Who says autumn food has to be boring…? OK, I’ll admit it’s a little more thought and work than whipping up something with fresh summer produce. I’m picturing mounds of fresh local tomatoes, zucchini and corn. Strawberries. Peaches. That was summer. This is now. If you’re not cooking in season, I need to ask…. “why not?”
Everything changes with the seasons. Weather. Clothes. Sports. Drinks. Temperatures. Why should food be any different? All great cuisine was and is built by using what’s in season – because it’s what’s at hand. With the change to autumn (which already is feeling like winter) our food must follow. With the right touch, all vegetables in the market right now… can be absolutely delicious. Take Brussels sprouts. Not my fave. But, I keep trying new things with them. Now… I quite enjoyed the ones made with this recipe. Simmered first until almost cooked through, then added to the roasting pan for the flavours to mingle and get happy. You could try parsnips. Or turnips. What else is in season? Apples. I peeled, quartered and added some of them to the pan as well. Apples and pork…. oh yeah.
Come on… do it. Research some new recipes. Check out some of the wonderful food mags out there. Or next time you’re online wondering what exactly it is you’re looking for…. check out some recipes using what’s in season now.
Fennel Crusted Roasted Pork Tenderloin
Fennel and pork are a match made in heaven. If you don’t have fennel seeds, you can simply use good salt and fresh ground pepper. Pork tenderloin cooks very quickly, making it perfect for a weeknight dinner. It’s also very lean, and makes an excellent ‘canvas’ for other flavours. The best tip for this or any meat cooking…. remove the meat from the fridge at least a half hour before you start to cook it. Cold meat and high temps will give you a tough roast.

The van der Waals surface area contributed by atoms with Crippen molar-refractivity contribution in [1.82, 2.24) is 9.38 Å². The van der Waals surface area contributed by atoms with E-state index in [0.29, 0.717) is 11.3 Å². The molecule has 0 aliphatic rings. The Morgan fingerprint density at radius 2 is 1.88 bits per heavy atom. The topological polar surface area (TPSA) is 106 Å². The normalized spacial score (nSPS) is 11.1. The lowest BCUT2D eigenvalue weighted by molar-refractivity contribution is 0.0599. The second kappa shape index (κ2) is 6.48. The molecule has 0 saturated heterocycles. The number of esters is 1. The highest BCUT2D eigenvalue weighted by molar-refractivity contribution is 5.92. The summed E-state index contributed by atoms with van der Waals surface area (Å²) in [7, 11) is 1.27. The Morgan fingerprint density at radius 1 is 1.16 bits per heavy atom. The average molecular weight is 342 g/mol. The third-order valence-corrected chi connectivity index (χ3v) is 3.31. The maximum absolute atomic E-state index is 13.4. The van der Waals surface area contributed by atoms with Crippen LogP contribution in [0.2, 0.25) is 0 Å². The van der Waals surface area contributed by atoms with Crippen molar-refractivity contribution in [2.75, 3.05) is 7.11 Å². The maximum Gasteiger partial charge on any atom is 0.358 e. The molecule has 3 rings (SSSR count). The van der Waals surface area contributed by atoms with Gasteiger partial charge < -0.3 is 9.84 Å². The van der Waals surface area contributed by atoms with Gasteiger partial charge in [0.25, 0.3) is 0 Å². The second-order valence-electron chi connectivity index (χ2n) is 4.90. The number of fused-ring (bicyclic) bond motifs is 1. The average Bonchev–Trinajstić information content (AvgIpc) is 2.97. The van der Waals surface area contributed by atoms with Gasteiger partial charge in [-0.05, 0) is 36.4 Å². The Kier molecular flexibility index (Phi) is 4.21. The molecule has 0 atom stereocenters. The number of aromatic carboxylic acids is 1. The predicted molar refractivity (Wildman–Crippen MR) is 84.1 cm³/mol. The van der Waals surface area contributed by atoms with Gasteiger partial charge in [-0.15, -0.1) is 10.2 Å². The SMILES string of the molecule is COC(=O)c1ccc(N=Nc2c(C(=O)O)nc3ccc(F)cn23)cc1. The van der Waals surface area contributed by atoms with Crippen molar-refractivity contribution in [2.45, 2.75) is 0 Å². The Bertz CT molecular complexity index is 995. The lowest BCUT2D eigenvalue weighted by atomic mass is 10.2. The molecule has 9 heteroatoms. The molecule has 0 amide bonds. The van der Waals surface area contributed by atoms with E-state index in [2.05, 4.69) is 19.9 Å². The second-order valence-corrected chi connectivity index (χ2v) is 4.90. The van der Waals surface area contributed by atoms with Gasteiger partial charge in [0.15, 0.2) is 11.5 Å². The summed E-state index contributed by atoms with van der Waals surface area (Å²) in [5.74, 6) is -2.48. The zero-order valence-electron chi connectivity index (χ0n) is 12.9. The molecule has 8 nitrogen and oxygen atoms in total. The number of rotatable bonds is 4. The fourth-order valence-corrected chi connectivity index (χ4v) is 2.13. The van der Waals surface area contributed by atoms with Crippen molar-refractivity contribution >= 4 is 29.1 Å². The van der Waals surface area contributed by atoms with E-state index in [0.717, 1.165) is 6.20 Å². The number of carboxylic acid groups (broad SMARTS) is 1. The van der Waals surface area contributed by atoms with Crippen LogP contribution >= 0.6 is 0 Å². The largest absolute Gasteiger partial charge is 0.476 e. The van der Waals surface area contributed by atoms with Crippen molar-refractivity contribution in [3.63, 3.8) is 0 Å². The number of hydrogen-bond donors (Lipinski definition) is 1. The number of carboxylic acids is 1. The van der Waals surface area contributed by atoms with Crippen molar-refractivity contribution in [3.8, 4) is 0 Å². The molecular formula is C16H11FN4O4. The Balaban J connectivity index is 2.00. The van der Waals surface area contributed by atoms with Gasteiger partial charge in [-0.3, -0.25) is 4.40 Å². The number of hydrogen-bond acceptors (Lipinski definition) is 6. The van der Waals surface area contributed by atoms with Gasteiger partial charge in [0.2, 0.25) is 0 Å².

1 pork tenderloin, about 1 lb weight, trimmed
1 tbsp fennel seeds, crushed
1 tsp kosher salt
1/2 tsp fresh ground black pepper
2 tsp extra virgin olive oil
1 tsp butter
1 golden delicious or granny smith apple, peeled and cut into large chunks
parboiled Brussels sprouts, parsnips, carrots, etc – use your fave or try something new
Remove the pork from the fridge and preheat your oven to 400º
Crush the fennel seeds using a rolling pin or bottom of a skillet on a cutting board. Season the meat with the salt, pepper and crushed fennel seeds. Tuck the thin end of the tenderloin under, for even cooking. In an oven proof skillet over medium high heat, add the olive oil and butter. Add the tenderloin and brown on one side. Using tongs, turn the meat and begin to brown the other side. If you’re adding some parboiled veg or apple chunks, this is the time to do it.
Put the skillet in the hot oven (if the handle is not oven proof, simply wrap it in foil).
Check after 10 minutes, turning any vegetables or apples, for even browning.
It will take 15 – 20 minutes, approx; the roast is done when it reaches 145º on an instant read thermometer. (There will also be some carry over cooking, as the meat rests). If the tenderloin is over cooked, it will be dry. You want it pink. You want it juicy.
Remove the skillet from the oven, put the roast on a cutting board and tent with foil – leave for at least 15 minutes for the juices to redistribute throughout the meat. Cut the tenderloin in slices on an angle, plate and serve with the cooked veg and/or apples.